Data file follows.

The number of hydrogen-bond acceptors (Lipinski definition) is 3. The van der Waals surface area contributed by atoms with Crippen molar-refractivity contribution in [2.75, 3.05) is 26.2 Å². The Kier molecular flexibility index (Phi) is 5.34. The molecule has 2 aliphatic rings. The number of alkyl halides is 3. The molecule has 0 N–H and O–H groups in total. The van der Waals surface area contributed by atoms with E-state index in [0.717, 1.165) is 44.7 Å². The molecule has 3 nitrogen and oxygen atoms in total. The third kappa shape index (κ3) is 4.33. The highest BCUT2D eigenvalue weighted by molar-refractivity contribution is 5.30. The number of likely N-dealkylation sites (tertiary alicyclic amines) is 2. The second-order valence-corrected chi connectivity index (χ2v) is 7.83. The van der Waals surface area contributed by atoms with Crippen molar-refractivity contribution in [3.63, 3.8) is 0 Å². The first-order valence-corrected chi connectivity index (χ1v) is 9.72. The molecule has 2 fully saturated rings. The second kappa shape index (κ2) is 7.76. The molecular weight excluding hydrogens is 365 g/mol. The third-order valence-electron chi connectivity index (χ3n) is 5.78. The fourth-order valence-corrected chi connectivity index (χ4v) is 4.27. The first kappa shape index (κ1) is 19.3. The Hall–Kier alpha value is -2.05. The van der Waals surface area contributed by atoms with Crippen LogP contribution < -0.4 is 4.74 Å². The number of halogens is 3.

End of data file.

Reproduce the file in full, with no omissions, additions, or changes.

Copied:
The number of hydrogen-bond acceptors (Lipinski definition) is 3. The van der Waals surface area contributed by atoms with Crippen molar-refractivity contribution in [2.75, 3.05) is 26.2 Å². The Kier molecular flexibility index (Phi) is 5.34. The molecule has 2 aliphatic rings. The number of alkyl halides is 3. The molecule has 0 N–H and O–H groups in total. The van der Waals surface area contributed by atoms with E-state index in [0.717, 1.165) is 44.7 Å². The molecule has 3 nitrogen and oxygen atoms in total. The third kappa shape index (κ3) is 4.33. The highest BCUT2D eigenvalue weighted by molar-refractivity contribution is 5.30. The number of likely N-dealkylation sites (tertiary alicyclic amines) is 2. The second-order valence-corrected chi connectivity index (χ2v) is 7.83. The van der Waals surface area contributed by atoms with Crippen molar-refractivity contribution in [3.63, 3.8) is 0 Å². The first-order valence-corrected chi connectivity index (χ1v) is 9.72. The molecule has 2 fully saturated rings. The second kappa shape index (κ2) is 7.76. The molecular weight excluding hydrogens is 365 g/mol. The third-order valence-electron chi connectivity index (χ3n) is 5.78. The fourth-order valence-corrected chi connectivity index (χ4v) is 4.27. The first kappa shape index (κ1) is 19.3. The Hall–Kier alpha value is -2.05. The van der Waals surface area contributed by atoms with Crippen LogP contribution < -0.4 is 4.74 Å². The number of halogens is 3.